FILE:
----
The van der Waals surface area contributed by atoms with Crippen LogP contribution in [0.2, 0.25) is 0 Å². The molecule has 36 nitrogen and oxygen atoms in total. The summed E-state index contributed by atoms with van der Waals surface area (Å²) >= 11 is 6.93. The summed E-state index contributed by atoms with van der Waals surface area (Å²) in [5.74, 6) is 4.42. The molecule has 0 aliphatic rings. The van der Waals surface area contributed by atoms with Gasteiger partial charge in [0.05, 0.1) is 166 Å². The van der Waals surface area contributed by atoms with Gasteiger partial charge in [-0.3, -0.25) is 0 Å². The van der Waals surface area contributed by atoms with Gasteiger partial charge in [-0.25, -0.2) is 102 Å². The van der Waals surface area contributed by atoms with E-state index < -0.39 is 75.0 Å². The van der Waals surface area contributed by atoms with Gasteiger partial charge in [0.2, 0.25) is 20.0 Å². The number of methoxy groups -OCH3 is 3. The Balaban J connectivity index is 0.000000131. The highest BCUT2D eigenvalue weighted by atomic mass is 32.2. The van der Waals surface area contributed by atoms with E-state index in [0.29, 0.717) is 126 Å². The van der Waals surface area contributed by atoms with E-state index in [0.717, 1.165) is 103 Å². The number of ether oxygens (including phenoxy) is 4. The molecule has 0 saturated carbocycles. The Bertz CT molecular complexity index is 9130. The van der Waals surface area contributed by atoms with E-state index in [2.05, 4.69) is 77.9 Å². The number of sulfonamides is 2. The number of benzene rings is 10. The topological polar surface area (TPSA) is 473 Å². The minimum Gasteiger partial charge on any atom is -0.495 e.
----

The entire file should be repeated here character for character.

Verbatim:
The van der Waals surface area contributed by atoms with Crippen LogP contribution in [0.2, 0.25) is 0 Å². The molecule has 36 nitrogen and oxygen atoms in total. The summed E-state index contributed by atoms with van der Waals surface area (Å²) >= 11 is 6.93. The summed E-state index contributed by atoms with van der Waals surface area (Å²) in [5.74, 6) is 4.42. The molecule has 0 aliphatic rings. The van der Waals surface area contributed by atoms with Gasteiger partial charge in [0.05, 0.1) is 166 Å². The van der Waals surface area contributed by atoms with Gasteiger partial charge in [-0.3, -0.25) is 0 Å². The van der Waals surface area contributed by atoms with Gasteiger partial charge in [-0.25, -0.2) is 102 Å². The van der Waals surface area contributed by atoms with E-state index < -0.39 is 75.0 Å². The van der Waals surface area contributed by atoms with Gasteiger partial charge in [0.2, 0.25) is 20.0 Å². The number of methoxy groups -OCH3 is 3. The Balaban J connectivity index is 0.000000131. The highest BCUT2D eigenvalue weighted by atomic mass is 32.2. The van der Waals surface area contributed by atoms with E-state index in [0.29, 0.717) is 126 Å². The van der Waals surface area contributed by atoms with E-state index in [0.717, 1.165) is 103 Å². The number of ether oxygens (including phenoxy) is 4. The molecule has 0 saturated carbocycles. The Bertz CT molecular complexity index is 9130. The van der Waals surface area contributed by atoms with E-state index in [2.05, 4.69) is 77.9 Å². The number of sulfonamides is 2. The number of benzene rings is 10. The topological polar surface area (TPSA) is 473 Å². The minimum Gasteiger partial charge on any atom is -0.495 e.